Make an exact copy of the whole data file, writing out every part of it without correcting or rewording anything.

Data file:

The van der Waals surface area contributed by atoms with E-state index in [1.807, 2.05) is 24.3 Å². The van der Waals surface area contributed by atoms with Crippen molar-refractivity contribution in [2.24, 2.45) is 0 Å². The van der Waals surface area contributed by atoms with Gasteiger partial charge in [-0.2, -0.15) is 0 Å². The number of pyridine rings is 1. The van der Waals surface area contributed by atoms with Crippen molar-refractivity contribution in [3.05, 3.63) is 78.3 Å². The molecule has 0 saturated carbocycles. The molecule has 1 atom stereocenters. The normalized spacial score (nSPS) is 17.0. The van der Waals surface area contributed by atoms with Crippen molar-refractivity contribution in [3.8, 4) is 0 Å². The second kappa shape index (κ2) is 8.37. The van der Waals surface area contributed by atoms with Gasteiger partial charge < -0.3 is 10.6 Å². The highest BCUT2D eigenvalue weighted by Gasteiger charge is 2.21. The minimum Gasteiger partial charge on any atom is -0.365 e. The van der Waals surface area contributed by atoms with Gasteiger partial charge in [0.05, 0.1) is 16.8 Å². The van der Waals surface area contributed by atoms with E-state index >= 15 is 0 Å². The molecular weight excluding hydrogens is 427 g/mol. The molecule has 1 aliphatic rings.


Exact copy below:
The van der Waals surface area contributed by atoms with E-state index in [1.807, 2.05) is 24.3 Å². The van der Waals surface area contributed by atoms with Crippen molar-refractivity contribution in [2.24, 2.45) is 0 Å². The van der Waals surface area contributed by atoms with Gasteiger partial charge in [-0.2, -0.15) is 0 Å². The number of pyridine rings is 1. The van der Waals surface area contributed by atoms with Crippen molar-refractivity contribution in [3.05, 3.63) is 78.3 Å². The molecule has 0 saturated carbocycles. The molecule has 1 atom stereocenters. The normalized spacial score (nSPS) is 17.0. The van der Waals surface area contributed by atoms with Crippen molar-refractivity contribution in [3.8, 4) is 0 Å². The second kappa shape index (κ2) is 8.37. The van der Waals surface area contributed by atoms with Gasteiger partial charge < -0.3 is 10.6 Å². The highest BCUT2D eigenvalue weighted by Gasteiger charge is 2.21. The minimum Gasteiger partial charge on any atom is -0.365 e. The van der Waals surface area contributed by atoms with Gasteiger partial charge in [0.05, 0.1) is 16.8 Å². The van der Waals surface area contributed by atoms with E-state index >= 15 is 0 Å². The molecular weight excluding hydrogens is 427 g/mol. The molecule has 1 aliphatic rings.